In the recent White Paper on Norwegian Security and Foreign Policy, emphasis is placed on Norway’s working to build closer cooperation with its European allies. State Secretary Øystein Bø, who visited Brussels this Wednesday, started that job long ago.
- It is most interesting for us in the political leadership to speak directly with both the EU and Nato, to be updated on important issues and transmit our views, says State Secretary in the Norwegian Ministry of Defence Øystein Bø.
Aviation technology and weapons of mass destruction
Despite Norway’s not being a member of the EU, Norway and the EU have a closely-knit defense and security cooperation.
Norway contributes to the EU’s military and civilian emergency handling operations, and cooperates about the developing of military resources in order to strengthen the European countries’ ability to defend themselves.
When Bø visited visited Brussels on Wednesday, he met with among others Jorge Domecq, Chief Executive of the European Defense Agency (EDA).
Norway has had an Administrative Arrangement with the EDA since 2006, an arrangement that permits Norwegian participation in the EDA’s various programs, projects and other initiatives.
According to the Norwegian Ministry of Defense, the State Secretary received updates on projects in which Norway takes part, such as the SESAR program (Single European Sky Air Traffic Management Research and Development), which aims at contributing to improved aviation technology.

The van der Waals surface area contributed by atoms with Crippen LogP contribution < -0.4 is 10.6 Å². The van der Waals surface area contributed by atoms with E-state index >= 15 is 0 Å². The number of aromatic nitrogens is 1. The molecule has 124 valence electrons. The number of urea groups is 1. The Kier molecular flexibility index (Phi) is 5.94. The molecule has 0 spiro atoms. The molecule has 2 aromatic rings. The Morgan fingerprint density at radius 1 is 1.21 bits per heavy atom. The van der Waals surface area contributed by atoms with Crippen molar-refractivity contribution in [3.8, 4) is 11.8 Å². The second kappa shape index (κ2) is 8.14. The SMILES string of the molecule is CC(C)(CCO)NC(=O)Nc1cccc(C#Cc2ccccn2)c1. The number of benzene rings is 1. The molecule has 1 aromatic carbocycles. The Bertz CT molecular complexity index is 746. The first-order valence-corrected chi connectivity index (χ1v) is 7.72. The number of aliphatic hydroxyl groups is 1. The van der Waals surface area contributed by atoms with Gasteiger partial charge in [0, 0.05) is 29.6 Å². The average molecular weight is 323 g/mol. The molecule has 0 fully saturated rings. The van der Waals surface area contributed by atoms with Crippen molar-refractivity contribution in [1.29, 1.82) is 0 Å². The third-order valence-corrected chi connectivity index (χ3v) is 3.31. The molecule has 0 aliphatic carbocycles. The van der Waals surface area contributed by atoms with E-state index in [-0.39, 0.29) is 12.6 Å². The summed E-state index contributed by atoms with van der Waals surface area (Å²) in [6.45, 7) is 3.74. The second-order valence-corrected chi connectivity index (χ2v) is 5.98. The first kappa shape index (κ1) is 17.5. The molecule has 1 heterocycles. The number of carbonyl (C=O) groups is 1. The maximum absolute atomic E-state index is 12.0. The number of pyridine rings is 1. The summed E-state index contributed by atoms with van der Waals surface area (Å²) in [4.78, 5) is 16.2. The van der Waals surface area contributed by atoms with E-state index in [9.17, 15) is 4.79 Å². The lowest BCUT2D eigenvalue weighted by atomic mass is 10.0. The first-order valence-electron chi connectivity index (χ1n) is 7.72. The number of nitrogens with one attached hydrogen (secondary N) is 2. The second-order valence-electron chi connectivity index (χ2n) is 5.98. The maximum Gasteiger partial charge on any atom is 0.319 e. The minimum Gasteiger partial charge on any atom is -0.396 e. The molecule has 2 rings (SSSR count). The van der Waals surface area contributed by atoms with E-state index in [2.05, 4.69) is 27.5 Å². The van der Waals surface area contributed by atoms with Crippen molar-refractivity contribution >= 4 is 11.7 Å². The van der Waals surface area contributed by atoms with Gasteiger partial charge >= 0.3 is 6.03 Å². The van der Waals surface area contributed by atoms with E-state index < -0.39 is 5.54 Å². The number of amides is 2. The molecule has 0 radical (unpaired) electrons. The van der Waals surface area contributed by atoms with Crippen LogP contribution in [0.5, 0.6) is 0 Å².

Norway’s cooperation on protection against weapons of mass destruction, the so-called CBRN defense (Chemical Biological Radiological Nuclear), was also discussed.
- These meetings are one out of a series of measures taken to strengthen the dialogue and cooperation with the EU, Bø says in a press statement.
Closer military cooperation
During the visit to Brussels, Bø also met with Pedro Serrano, Deputy Secretary General of the European External Action Service. Their meeting focused on the EU’s crisis management operations and the conducting of the EU’s global strategy for foreign and security policy.
On 21 April, the Norwegian government presented a new White Paper about which choices Norway should take in the time to come in order to be best possibly positioned, given an increasingly demanding security policy situation.
One of the conclusions is that the European cooperation must be strengthened, and that the efforts in instable areas south and east of Europe must be increased.
During the White Paper launch in Oslo, Norwegian Foreign Minister Børge Brende also made a point of Norway’s having to lead a firm and predictable policy on Russia, while also continuing to develop the trans-Atlantic cooperation. The anchor of Norwegian security policy remains within NATO – and the American security guarantee.
The White Paper is at present in process at the Norwegian Parliament’s Standing Committee on Foreign Policy and Defense. The Committee is to present its position by 7 June. The preliminary date for processing the White Paper in Stortinget (the Parliament) is 15 June.